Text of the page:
London’s Laundry Business. When the US has a better moral stance than you do, you know you’re in trouble.
“Everything became poorly lit and had tiny planes of sharp focus. Once gifted lighters became, almost overnight, “available light” photographers.”
SMB for ever, a very French curse. France creates as many SMBs as other countries, few thrive.
- Regulations and charges after 10 employees, 20 employees, 50 employees.
- Building a team.
- Difficulty in thinking internationally.
+ Probably very limited marketing.
Originally from HBR. Summary:
Professionals are good at ”Single loop” learning (solving problem at hand), bad at reflexive (“double loop”) learning (asking about causes of the original problem) because of defensive reasoning. Motivation is not enough to entice reflexive learning.
Theory of action vs theory in action: we don’t act like we think we should act. Theories in action that explain defensive reasoning seem to follow four values “to avoid embarrassment or threat, feeling vulnerable or incompetent”:
- Remain in control.
- Maximize winning and minimize losing.
- Suppress negative feelings.
- Define clear objectives and evaluate their behavior on whether they were achieved.
“Companies can use these universal human tendencies to teach people how to reason in a new way”: “behaving consistently and performing effectively”.
My consequences for a network of knowledge specialists:
- Establish the benefits of reflexive learning: new business opportunities, ways of improving the customer experience, lowering costs, leveraging knowledge across the organization.
- Establish a specific appreciation of reflexive learning by participants (e.g. points, contribution to solutions).
- Establish an organization wide map of what we have been learning.
- Establish the same standard for everyone, transparently.
- Attract people who value reflexive learning, filter out people with destructive attitudes, beyond single loop reasoning.
- Establish a clear plan to help people move from single loop to reflexive learning.
Libération employees vs stockholders (via management). Beyond the usual problems for newspapers there seems to be another issue: stockholders are “the enemy” as they represent “capitalism” (the bogeyman in France, as “socialism” is the bogeyman in the US)… Which loses sight of who the actual audience is: readers willing to pay vs journalists’ circle of friends and family (Paris centric? Artistic left?)…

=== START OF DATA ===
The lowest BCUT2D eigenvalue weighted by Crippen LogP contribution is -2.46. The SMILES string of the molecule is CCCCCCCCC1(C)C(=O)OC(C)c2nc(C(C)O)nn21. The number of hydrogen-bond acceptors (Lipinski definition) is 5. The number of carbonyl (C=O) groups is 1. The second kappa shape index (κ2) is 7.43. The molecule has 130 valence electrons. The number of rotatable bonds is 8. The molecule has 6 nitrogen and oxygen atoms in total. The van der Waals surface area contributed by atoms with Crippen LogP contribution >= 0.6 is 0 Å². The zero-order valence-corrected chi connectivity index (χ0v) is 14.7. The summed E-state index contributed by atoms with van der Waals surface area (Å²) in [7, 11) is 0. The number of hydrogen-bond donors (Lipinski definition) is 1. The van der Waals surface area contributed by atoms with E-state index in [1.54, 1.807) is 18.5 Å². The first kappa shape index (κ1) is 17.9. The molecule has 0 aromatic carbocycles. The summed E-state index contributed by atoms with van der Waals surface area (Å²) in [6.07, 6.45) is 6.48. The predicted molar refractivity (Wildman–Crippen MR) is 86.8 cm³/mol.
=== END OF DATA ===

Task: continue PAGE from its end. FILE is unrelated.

Stockholders’ proposal sounds decidedly new age and vacuous, but would anything appease the staff, beyond entirely subsidized artistic lifestyles?
And this is with state subsidies for French press, so all taxpayers pay whether they actually read any of these titles or not.
“There are still two Silicon Valleys,” Mr. Hosanagar said. “Young entrepreneurs in San Francisco, working at a tech firm, surrounded by the tech 1 percent, solving problems for the 1 percent. And there are companies that manage to break through that and become relevant.
How we ruin social networks... Or how we let ourselves be ruined.
“the site as a means for passive monitoring.” i.e. stalking is now normal.
“Rather than try to describe themselves to others, users projected a sort of aspirational identity.” an online ego inversely proportional to their reality.
“These identity proxies also became vectors for seeking approval.”
The feeling of missing out, after being bombarded with what others are “achieving” (in their fake lives): Keeping up with the Jones. “The brewing feeling of inferiority means users don’t post about stuff that might be too lame”.
“Facebook can be connection, but it can also be alienation, driving us to its more secluded corners where we can watch without risk of scrutiny”. The risk has always been to foster a lack of morality, seeking psychological rewards at no psychological cost.
“use brands as a proxy for their own views”.
… As we’ve known him. “Today, customers find the car first, then the dealership… That has led many dealers to eliminate commissioned pay, price new vehicles closer to their own costs and station more staff in front of computers…”.
“The chain also instituted a no-haggle policy, setting an advertised price and sticking to it.”
“When Mr. Iacono jettisoned sales commissions, more than three-quarters of his sales staff left, he said. The store had to hire new people, and went outside the car business to find new recruits.”
“The heavy lifting is now done online and if you’re not in that flow, you’re not going to see the bulk of the business.”
Answers to jaded consumers:
- More of the same.
- Cut through marketing speak.
- Disarm with honesty.
“Many companies want to go further and bypass conventional ad campaigns altogether”. The value of “earned media”: responding instead of interrupting.
Going viral is a means, not an end…
“Only in places like Asia and Latin America, with lots of newish consumers, is there a bit more attachment to brands”.